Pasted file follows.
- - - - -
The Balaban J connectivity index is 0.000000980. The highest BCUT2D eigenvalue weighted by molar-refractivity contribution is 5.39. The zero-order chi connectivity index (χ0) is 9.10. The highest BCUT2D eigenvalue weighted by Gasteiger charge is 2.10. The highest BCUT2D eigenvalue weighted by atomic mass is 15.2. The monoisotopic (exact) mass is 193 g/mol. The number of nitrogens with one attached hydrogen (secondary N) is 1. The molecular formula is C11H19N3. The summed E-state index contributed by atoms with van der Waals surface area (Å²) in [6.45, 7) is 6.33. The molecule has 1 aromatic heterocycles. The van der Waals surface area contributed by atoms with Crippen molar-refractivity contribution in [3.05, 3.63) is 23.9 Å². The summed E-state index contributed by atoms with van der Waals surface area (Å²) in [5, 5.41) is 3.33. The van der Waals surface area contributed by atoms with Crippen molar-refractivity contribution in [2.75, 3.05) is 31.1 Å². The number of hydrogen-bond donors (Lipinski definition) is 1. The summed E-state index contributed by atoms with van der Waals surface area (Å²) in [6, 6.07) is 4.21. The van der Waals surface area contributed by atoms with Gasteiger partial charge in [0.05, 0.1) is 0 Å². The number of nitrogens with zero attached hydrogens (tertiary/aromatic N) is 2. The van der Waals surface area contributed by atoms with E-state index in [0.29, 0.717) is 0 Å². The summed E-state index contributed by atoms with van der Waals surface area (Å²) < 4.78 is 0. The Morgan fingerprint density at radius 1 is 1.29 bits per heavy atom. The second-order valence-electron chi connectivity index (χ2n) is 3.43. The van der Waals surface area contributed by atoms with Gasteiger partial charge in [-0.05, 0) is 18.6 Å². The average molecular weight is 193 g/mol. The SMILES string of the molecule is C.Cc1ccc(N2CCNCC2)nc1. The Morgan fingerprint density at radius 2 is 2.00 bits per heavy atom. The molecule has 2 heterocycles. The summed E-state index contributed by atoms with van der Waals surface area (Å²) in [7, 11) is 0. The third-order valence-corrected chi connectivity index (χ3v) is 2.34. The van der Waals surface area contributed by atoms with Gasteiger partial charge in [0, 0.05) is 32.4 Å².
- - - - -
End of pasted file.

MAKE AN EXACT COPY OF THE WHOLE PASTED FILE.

The Balaban J connectivity index is 0.000000980. The highest BCUT2D eigenvalue weighted by molar-refractivity contribution is 5.39. The zero-order chi connectivity index (χ0) is 9.10. The highest BCUT2D eigenvalue weighted by Gasteiger charge is 2.10. The highest BCUT2D eigenvalue weighted by atomic mass is 15.2. The monoisotopic (exact) mass is 193 g/mol. The number of nitrogens with one attached hydrogen (secondary N) is 1. The molecular formula is C11H19N3. The summed E-state index contributed by atoms with van der Waals surface area (Å²) in [6.45, 7) is 6.33. The molecule has 1 aromatic heterocycles. The van der Waals surface area contributed by atoms with Crippen molar-refractivity contribution in [3.05, 3.63) is 23.9 Å². The summed E-state index contributed by atoms with van der Waals surface area (Å²) in [5, 5.41) is 3.33. The van der Waals surface area contributed by atoms with Crippen molar-refractivity contribution in [2.75, 3.05) is 31.1 Å². The number of hydrogen-bond donors (Lipinski definition) is 1. The summed E-state index contributed by atoms with van der Waals surface area (Å²) in [6, 6.07) is 4.21. The van der Waals surface area contributed by atoms with Gasteiger partial charge in [0.05, 0.1) is 0 Å². The number of nitrogens with zero attached hydrogens (tertiary/aromatic N) is 2. The van der Waals surface area contributed by atoms with E-state index in [0.29, 0.717) is 0 Å². The summed E-state index contributed by atoms with van der Waals surface area (Å²) < 4.78 is 0. The Morgan fingerprint density at radius 1 is 1.29 bits per heavy atom. The second-order valence-electron chi connectivity index (χ2n) is 3.43. The van der Waals surface area contributed by atoms with Gasteiger partial charge in [-0.05, 0) is 18.6 Å². The average molecular weight is 193 g/mol. The SMILES string of the molecule is C.Cc1ccc(N2CCNCC2)nc1. The Morgan fingerprint density at radius 2 is 2.00 bits per heavy atom. The molecule has 2 heterocycles. The summed E-state index contributed by atoms with van der Waals surface area (Å²) in [7, 11) is 0. The third-order valence-corrected chi connectivity index (χ3v) is 2.34. The van der Waals surface area contributed by atoms with Gasteiger partial charge in [0, 0.05) is 32.4 Å².